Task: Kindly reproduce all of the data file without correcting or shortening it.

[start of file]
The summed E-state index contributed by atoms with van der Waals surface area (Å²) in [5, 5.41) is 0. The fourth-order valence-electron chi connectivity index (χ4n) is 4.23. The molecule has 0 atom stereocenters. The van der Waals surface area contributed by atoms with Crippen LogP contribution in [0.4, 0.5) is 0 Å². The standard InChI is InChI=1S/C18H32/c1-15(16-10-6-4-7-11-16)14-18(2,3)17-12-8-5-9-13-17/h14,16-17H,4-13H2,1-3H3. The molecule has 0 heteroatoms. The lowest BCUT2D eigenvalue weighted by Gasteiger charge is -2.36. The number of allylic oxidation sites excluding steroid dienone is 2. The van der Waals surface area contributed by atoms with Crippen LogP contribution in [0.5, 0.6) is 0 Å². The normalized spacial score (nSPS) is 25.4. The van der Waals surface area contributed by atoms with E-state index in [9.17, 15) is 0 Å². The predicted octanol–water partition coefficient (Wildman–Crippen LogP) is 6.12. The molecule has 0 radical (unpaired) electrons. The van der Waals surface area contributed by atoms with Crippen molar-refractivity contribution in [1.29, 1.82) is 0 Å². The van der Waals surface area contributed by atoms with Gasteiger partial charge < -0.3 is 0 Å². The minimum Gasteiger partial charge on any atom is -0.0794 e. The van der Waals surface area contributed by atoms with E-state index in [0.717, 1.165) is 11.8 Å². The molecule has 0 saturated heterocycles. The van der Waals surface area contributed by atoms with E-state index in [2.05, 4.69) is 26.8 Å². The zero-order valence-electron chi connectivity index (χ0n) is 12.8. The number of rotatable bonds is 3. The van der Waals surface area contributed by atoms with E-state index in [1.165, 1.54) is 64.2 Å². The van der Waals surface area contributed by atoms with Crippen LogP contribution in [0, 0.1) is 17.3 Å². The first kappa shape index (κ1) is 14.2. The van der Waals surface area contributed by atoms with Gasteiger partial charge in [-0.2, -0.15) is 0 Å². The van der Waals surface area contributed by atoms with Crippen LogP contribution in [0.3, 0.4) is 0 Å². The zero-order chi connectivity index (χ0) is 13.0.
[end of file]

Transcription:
The summed E-state index contributed by atoms with van der Waals surface area (Å²) in [5, 5.41) is 0. The fourth-order valence-electron chi connectivity index (χ4n) is 4.23. The molecule has 0 atom stereocenters. The van der Waals surface area contributed by atoms with Crippen LogP contribution in [0.4, 0.5) is 0 Å². The standard InChI is InChI=1S/C18H32/c1-15(16-10-6-4-7-11-16)14-18(2,3)17-12-8-5-9-13-17/h14,16-17H,4-13H2,1-3H3. The molecule has 0 heteroatoms. The lowest BCUT2D eigenvalue weighted by Gasteiger charge is -2.36. The number of allylic oxidation sites excluding steroid dienone is 2. The van der Waals surface area contributed by atoms with Crippen LogP contribution in [0.5, 0.6) is 0 Å². The normalized spacial score (nSPS) is 25.4. The van der Waals surface area contributed by atoms with E-state index in [9.17, 15) is 0 Å². The predicted octanol–water partition coefficient (Wildman–Crippen LogP) is 6.12. The molecule has 0 radical (unpaired) electrons. The van der Waals surface area contributed by atoms with Crippen molar-refractivity contribution in [1.29, 1.82) is 0 Å². The van der Waals surface area contributed by atoms with Gasteiger partial charge < -0.3 is 0 Å². The minimum Gasteiger partial charge on any atom is -0.0794 e. The van der Waals surface area contributed by atoms with E-state index in [0.717, 1.165) is 11.8 Å². The molecule has 0 saturated heterocycles. The van der Waals surface area contributed by atoms with E-state index in [2.05, 4.69) is 26.8 Å². The zero-order valence-electron chi connectivity index (χ0n) is 12.8. The number of rotatable bonds is 3. The van der Waals surface area contributed by atoms with E-state index in [1.165, 1.54) is 64.2 Å². The van der Waals surface area contributed by atoms with Crippen LogP contribution in [0, 0.1) is 17.3 Å². The first kappa shape index (κ1) is 14.2. The van der Waals surface area contributed by atoms with Gasteiger partial charge in [-0.2, -0.15) is 0 Å². The van der Waals surface area contributed by atoms with Crippen LogP contribution in [0.3, 0.4) is 0 Å². The zero-order chi connectivity index (χ0) is 13.0.